Nicky Morgan, the Remain-supporting Conservative MP for Loughborough and Chair of the Treasury Select Committee, has called for hedge funds to be banned from profiting from privately commissioned polling data.
This latest moral panic has been set off by a Bloomberg news report, published yesterday, claiming that hedge funds made huge profits through the private polling they commissioned during the 2016 EU referendum campaign.
The profits were achieved, the report maintains, by the hedge funds obtaining polling data in advance of similar polls by the same polling companies being published in the media – and thus being able to pre-empt what these polls would mean for the value of Sterling.
The report raises the question of why Nigel Farage, on the night of the referendum, twice conceded defeat after polls closed at 10pm even though he had already seen the results of a large scale (10,000-plus respondent) private poll commissioned by a hedge fund showing that Leave had won. The Bloomberg reporters speculate that Farage might have “conceded” in order to manipulate the value of Sterling. The pound certainly did strengthen on the back of Farage’s statements and subsequently crashed dramatically when the first actual results suggesting we might be heading for a Leave victory came through from Newcastle and Sunderland.
But does Morgan’s idea make any sense? One would hope that when institutions decide how to invest their client’s money, they base their decisions on more than gut instinct. Indeed, Morgan would surely not argue that all large-scale investors should be forced to make all their decision-making tools publicly available. Why, then, should polling be treated as a privileged case?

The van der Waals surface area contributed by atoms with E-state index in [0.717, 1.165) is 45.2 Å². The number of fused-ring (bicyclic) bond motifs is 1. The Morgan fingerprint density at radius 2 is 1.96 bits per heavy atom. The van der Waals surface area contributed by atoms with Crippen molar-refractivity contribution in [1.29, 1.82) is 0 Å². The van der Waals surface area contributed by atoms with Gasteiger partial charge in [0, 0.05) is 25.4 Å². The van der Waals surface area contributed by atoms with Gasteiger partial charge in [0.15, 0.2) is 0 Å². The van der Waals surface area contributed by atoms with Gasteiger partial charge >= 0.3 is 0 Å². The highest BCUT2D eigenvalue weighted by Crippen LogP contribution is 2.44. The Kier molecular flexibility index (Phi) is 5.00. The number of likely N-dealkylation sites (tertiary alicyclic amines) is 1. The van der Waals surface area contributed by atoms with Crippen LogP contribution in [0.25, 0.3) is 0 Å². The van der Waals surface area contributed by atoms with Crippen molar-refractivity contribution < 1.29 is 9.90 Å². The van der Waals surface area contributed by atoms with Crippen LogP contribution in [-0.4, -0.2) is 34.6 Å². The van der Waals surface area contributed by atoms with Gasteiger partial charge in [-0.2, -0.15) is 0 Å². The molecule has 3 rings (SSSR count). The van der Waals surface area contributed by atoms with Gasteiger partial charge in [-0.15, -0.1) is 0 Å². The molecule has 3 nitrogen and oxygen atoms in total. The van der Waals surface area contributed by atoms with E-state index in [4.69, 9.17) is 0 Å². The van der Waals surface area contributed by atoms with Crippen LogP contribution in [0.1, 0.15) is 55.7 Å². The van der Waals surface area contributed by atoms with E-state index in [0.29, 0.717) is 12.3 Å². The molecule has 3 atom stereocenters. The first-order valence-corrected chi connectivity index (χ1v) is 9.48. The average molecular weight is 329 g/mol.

Private polls are not a magic route to making huge gains on the market. For hedge funds to commission them is no more sinister than commissioning any other kind of private research. As the Bloomberg report makes clear, Crispin Odey’s fund made around $300 million dollars on the night from the fall of Sterling. Odey’s firm was certainly one of those to commission large-scale polling during the referendum campaign. But others also commissioned private polling – and called the result wrong.
On the day of the referendum an acquaintance who was a senior manager in London for a very much larger US hedge fund – and for what it is worth a European national and ardent Remainer – was getting private polling pointing towards a strong Remain victory. During the day, due to the polling they had commissioned, he moved from being 75 to 80 per cent convinced of a Remain victory to being more than 95 per cent sure that Remain would win. This hedge fund lost well in excess of £100 million on the night.
Odey is an ideal villain for some as he is a strong supporter of Brexit and donated £640,000 to various pro-Brexit campaigns during the referendum.
But Odey’s political donations do not reflect his economic interests. His funds have taken an extremely bearish view of the prospects for the UK economy, especially after the Brexit vote, and have lost much more than they made on the night of the vote.